I decided that I would go ahead with her surgery and that too as soon as possible. All the doctors that I had met or the family we visited were not going to define my daughter’s worth. If no two typical children were alike then why was I comparing one special needs child to the other? I felt guilt leaving my body and a new ray of hope coming over me. I had made up my mind and I decided that from now on, I would not depend on what others said about my daughter.
Her surgery took place soon. It went well and in about a month, we were back with a healthy heart and a changed mom.
Today my daughter is seven. She goes to a mainstream school. She has performed on the stage several times. She loves sports and painting. Her teacher says she is ahead of few of her ‘typical’ peers in reading and that every teacher in the school loves her. At home, she is a cracker who runs around like a live wire, spreading laughter and happiness. I thank my stars that I took the right decision at the right time and I hope many will do the same.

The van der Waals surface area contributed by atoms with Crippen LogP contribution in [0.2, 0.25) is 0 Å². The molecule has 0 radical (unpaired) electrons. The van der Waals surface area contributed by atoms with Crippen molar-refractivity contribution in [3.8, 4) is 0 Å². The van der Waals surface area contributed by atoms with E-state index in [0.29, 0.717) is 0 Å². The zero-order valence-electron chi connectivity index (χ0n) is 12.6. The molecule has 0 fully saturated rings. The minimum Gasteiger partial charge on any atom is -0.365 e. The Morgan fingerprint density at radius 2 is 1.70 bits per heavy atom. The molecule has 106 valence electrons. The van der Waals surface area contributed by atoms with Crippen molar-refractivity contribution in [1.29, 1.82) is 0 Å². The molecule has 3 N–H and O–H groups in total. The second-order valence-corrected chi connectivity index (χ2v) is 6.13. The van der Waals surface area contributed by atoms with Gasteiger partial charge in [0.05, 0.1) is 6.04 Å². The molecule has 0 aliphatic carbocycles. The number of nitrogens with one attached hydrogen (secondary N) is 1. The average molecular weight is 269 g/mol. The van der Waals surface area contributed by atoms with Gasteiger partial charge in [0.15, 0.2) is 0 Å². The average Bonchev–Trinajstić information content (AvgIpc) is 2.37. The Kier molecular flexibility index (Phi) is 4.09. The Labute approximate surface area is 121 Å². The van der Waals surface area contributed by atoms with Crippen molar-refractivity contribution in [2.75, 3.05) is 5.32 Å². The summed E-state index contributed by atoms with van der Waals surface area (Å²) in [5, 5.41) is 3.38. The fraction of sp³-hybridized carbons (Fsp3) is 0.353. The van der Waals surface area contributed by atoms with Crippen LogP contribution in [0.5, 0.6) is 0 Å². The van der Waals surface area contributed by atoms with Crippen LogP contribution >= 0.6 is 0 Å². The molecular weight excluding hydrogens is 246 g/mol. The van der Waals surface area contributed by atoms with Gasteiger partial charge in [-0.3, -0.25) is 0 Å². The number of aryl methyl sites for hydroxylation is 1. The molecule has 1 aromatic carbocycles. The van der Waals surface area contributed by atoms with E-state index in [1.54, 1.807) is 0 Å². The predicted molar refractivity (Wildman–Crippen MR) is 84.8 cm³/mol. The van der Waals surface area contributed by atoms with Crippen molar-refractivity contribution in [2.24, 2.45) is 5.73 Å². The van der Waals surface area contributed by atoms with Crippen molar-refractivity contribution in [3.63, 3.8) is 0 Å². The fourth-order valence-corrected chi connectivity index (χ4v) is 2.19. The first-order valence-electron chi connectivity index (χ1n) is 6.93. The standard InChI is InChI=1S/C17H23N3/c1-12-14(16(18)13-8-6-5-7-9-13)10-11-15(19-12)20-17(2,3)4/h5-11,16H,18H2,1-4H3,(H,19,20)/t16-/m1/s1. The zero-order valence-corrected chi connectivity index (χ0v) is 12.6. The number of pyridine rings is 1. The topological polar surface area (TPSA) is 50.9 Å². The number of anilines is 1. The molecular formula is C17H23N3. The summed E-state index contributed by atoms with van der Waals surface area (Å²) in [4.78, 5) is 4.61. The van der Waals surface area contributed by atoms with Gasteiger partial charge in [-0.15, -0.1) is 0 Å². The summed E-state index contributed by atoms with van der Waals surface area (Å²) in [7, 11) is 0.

I was wrong to trust people who did not know much or those who treated disability as a tragedy. My suggestion to all readers is to tell anybody who is going through such a phase to have faith in themselves and their children, because faith and trust in our children can change their and our lives.
Thanks for reading.